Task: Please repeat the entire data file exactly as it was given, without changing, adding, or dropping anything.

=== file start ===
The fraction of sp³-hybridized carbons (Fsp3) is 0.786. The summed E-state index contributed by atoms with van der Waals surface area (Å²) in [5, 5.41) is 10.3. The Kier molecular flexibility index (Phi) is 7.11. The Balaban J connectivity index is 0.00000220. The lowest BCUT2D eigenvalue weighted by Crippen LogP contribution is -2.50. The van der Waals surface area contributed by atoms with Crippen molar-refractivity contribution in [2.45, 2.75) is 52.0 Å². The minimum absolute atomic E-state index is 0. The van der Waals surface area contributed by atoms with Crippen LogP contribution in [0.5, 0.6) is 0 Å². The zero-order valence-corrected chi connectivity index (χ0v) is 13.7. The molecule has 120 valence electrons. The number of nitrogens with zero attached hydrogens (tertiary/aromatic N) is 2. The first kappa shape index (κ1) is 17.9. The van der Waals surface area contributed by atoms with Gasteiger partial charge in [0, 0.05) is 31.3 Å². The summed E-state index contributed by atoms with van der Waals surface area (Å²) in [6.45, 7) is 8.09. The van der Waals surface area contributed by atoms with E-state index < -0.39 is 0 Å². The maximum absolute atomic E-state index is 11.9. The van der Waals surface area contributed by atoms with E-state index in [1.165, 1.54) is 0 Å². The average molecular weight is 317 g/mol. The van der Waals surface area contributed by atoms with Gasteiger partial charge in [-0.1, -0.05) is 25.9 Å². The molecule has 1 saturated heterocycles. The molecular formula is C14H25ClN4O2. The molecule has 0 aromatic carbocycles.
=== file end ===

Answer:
The fraction of sp³-hybridized carbons (Fsp3) is 0.786. The summed E-state index contributed by atoms with van der Waals surface area (Å²) in [5, 5.41) is 10.3. The Kier molecular flexibility index (Phi) is 7.11. The Balaban J connectivity index is 0.00000220. The lowest BCUT2D eigenvalue weighted by Crippen LogP contribution is -2.50. The van der Waals surface area contributed by atoms with Crippen molar-refractivity contribution in [2.45, 2.75) is 52.0 Å². The minimum absolute atomic E-state index is 0. The van der Waals surface area contributed by atoms with Crippen LogP contribution in [0.5, 0.6) is 0 Å². The zero-order valence-corrected chi connectivity index (χ0v) is 13.7. The molecule has 120 valence electrons. The number of nitrogens with zero attached hydrogens (tertiary/aromatic N) is 2. The first kappa shape index (κ1) is 17.9. The van der Waals surface area contributed by atoms with Gasteiger partial charge in [0, 0.05) is 31.3 Å². The summed E-state index contributed by atoms with van der Waals surface area (Å²) in [6.45, 7) is 8.09. The van der Waals surface area contributed by atoms with E-state index < -0.39 is 0 Å². The maximum absolute atomic E-state index is 11.9. The van der Waals surface area contributed by atoms with E-state index in [1.165, 1.54) is 0 Å². The average molecular weight is 317 g/mol. The van der Waals surface area contributed by atoms with Gasteiger partial charge in [-0.1, -0.05) is 25.9 Å². The molecule has 1 saturated heterocycles. The molecular formula is C14H25ClN4O2. The molecule has 0 aromatic carbocycles.